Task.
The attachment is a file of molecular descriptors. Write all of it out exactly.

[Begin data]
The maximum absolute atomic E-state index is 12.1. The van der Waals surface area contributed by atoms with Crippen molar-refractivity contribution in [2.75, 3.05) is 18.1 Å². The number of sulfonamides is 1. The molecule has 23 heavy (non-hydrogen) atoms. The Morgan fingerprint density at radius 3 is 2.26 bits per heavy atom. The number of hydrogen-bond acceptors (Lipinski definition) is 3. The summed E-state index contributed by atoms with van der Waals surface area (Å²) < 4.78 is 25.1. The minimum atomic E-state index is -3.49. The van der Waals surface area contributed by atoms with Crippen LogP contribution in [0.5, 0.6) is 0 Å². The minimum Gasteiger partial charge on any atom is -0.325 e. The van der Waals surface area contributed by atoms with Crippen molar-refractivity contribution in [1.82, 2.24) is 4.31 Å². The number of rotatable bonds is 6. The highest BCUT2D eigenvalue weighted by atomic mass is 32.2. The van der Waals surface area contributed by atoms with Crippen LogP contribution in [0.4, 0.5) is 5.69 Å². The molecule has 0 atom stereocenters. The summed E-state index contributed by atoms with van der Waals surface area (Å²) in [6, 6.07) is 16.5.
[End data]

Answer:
The maximum absolute atomic E-state index is 12.1. The van der Waals surface area contributed by atoms with Crippen molar-refractivity contribution in [2.75, 3.05) is 18.1 Å². The number of sulfonamides is 1. The molecule has 23 heavy (non-hydrogen) atoms. The Morgan fingerprint density at radius 3 is 2.26 bits per heavy atom. The number of hydrogen-bond acceptors (Lipinski definition) is 3. The summed E-state index contributed by atoms with van der Waals surface area (Å²) < 4.78 is 25.1. The minimum atomic E-state index is -3.49. The van der Waals surface area contributed by atoms with Crippen LogP contribution in [0.5, 0.6) is 0 Å². The minimum Gasteiger partial charge on any atom is -0.325 e. The van der Waals surface area contributed by atoms with Crippen molar-refractivity contribution in [1.82, 2.24) is 4.31 Å². The number of rotatable bonds is 6. The highest BCUT2D eigenvalue weighted by atomic mass is 32.2. The van der Waals surface area contributed by atoms with Crippen LogP contribution in [0.4, 0.5) is 5.69 Å². The molecule has 0 atom stereocenters. The summed E-state index contributed by atoms with van der Waals surface area (Å²) in [6, 6.07) is 16.5.